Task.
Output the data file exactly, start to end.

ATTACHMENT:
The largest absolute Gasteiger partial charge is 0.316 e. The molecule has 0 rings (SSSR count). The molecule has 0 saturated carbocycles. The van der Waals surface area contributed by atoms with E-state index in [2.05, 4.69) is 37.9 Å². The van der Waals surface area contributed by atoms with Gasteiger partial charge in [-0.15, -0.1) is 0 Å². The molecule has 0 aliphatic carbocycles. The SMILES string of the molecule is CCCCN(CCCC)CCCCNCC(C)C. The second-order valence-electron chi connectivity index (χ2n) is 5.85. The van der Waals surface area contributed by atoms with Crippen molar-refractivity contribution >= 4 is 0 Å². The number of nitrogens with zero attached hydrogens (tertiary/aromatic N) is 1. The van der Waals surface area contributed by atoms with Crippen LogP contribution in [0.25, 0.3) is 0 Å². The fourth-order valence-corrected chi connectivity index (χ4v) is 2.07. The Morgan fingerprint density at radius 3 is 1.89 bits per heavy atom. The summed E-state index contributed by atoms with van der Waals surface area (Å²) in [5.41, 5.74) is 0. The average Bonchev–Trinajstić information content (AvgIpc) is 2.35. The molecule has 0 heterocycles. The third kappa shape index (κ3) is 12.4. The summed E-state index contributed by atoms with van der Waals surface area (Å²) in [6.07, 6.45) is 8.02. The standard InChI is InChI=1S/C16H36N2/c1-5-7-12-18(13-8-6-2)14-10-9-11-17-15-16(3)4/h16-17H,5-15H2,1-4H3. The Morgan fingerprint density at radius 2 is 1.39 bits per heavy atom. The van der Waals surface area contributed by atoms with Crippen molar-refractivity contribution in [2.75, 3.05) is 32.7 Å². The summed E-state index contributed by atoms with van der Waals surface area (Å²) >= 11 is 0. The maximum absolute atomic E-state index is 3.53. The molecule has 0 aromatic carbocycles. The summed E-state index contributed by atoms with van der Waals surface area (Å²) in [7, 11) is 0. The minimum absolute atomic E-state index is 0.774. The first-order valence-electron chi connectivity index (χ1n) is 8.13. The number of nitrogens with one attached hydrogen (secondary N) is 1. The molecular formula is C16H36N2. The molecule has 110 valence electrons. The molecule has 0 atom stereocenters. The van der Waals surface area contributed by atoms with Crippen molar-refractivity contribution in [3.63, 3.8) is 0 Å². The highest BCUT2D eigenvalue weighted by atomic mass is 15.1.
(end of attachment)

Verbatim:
The largest absolute Gasteiger partial charge is 0.316 e. The molecule has 0 rings (SSSR count). The molecule has 0 saturated carbocycles. The van der Waals surface area contributed by atoms with E-state index in [2.05, 4.69) is 37.9 Å². The van der Waals surface area contributed by atoms with Gasteiger partial charge in [-0.15, -0.1) is 0 Å². The molecule has 0 aliphatic carbocycles. The SMILES string of the molecule is CCCCN(CCCC)CCCCNCC(C)C. The second-order valence-electron chi connectivity index (χ2n) is 5.85. The van der Waals surface area contributed by atoms with Crippen molar-refractivity contribution >= 4 is 0 Å². The number of nitrogens with zero attached hydrogens (tertiary/aromatic N) is 1. The van der Waals surface area contributed by atoms with Crippen LogP contribution in [0.25, 0.3) is 0 Å². The fourth-order valence-corrected chi connectivity index (χ4v) is 2.07. The Morgan fingerprint density at radius 3 is 1.89 bits per heavy atom. The summed E-state index contributed by atoms with van der Waals surface area (Å²) in [5.41, 5.74) is 0. The average Bonchev–Trinajstić information content (AvgIpc) is 2.35. The molecule has 0 heterocycles. The third kappa shape index (κ3) is 12.4. The summed E-state index contributed by atoms with van der Waals surface area (Å²) in [6.07, 6.45) is 8.02. The standard InChI is InChI=1S/C16H36N2/c1-5-7-12-18(13-8-6-2)14-10-9-11-17-15-16(3)4/h16-17H,5-15H2,1-4H3. The Morgan fingerprint density at radius 2 is 1.39 bits per heavy atom. The van der Waals surface area contributed by atoms with Crippen molar-refractivity contribution in [2.75, 3.05) is 32.7 Å². The summed E-state index contributed by atoms with van der Waals surface area (Å²) >= 11 is 0. The maximum absolute atomic E-state index is 3.53. The molecule has 0 aromatic carbocycles. The summed E-state index contributed by atoms with van der Waals surface area (Å²) in [7, 11) is 0. The minimum absolute atomic E-state index is 0.774. The first-order valence-electron chi connectivity index (χ1n) is 8.13. The number of nitrogens with one attached hydrogen (secondary N) is 1. The molecular formula is C16H36N2. The molecule has 110 valence electrons. The molecule has 0 atom stereocenters. The van der Waals surface area contributed by atoms with Crippen molar-refractivity contribution in [3.63, 3.8) is 0 Å². The highest BCUT2D eigenvalue weighted by atomic mass is 15.1.